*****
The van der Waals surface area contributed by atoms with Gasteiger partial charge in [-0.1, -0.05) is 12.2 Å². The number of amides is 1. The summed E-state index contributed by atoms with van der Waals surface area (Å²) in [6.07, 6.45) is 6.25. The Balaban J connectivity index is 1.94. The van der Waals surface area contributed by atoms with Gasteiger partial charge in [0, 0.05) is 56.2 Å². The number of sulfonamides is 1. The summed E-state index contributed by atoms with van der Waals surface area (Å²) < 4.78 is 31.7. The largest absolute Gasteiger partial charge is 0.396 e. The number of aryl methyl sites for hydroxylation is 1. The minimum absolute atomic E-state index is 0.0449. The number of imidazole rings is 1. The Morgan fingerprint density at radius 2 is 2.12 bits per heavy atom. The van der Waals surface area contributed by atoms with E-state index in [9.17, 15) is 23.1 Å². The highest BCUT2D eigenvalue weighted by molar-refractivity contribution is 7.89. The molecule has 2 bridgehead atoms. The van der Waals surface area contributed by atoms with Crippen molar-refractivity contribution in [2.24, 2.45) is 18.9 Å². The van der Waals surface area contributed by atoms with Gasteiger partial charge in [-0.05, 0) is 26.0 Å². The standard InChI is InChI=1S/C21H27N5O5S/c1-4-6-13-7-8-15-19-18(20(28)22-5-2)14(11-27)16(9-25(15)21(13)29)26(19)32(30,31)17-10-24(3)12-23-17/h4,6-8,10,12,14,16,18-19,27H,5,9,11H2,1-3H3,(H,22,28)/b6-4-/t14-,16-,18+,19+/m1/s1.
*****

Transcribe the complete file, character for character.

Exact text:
The van der Waals surface area contributed by atoms with Gasteiger partial charge in [-0.1, -0.05) is 12.2 Å². The number of amides is 1. The summed E-state index contributed by atoms with van der Waals surface area (Å²) in [6.07, 6.45) is 6.25. The Balaban J connectivity index is 1.94. The van der Waals surface area contributed by atoms with Gasteiger partial charge in [0, 0.05) is 56.2 Å². The number of sulfonamides is 1. The summed E-state index contributed by atoms with van der Waals surface area (Å²) < 4.78 is 31.7. The largest absolute Gasteiger partial charge is 0.396 e. The number of aryl methyl sites for hydroxylation is 1. The minimum absolute atomic E-state index is 0.0449. The number of imidazole rings is 1. The Morgan fingerprint density at radius 2 is 2.12 bits per heavy atom. The van der Waals surface area contributed by atoms with E-state index in [9.17, 15) is 23.1 Å². The highest BCUT2D eigenvalue weighted by molar-refractivity contribution is 7.89. The molecule has 2 bridgehead atoms. The van der Waals surface area contributed by atoms with Crippen molar-refractivity contribution in [2.24, 2.45) is 18.9 Å². The van der Waals surface area contributed by atoms with Gasteiger partial charge in [-0.05, 0) is 26.0 Å². The standard InChI is InChI=1S/C21H27N5O5S/c1-4-6-13-7-8-15-19-18(20(28)22-5-2)14(11-27)16(9-25(15)21(13)29)26(19)32(30,31)17-10-24(3)12-23-17/h4,6-8,10,12,14,16,18-19,27H,5,9,11H2,1-3H3,(H,22,28)/b6-4-/t14-,16-,18+,19+/m1/s1.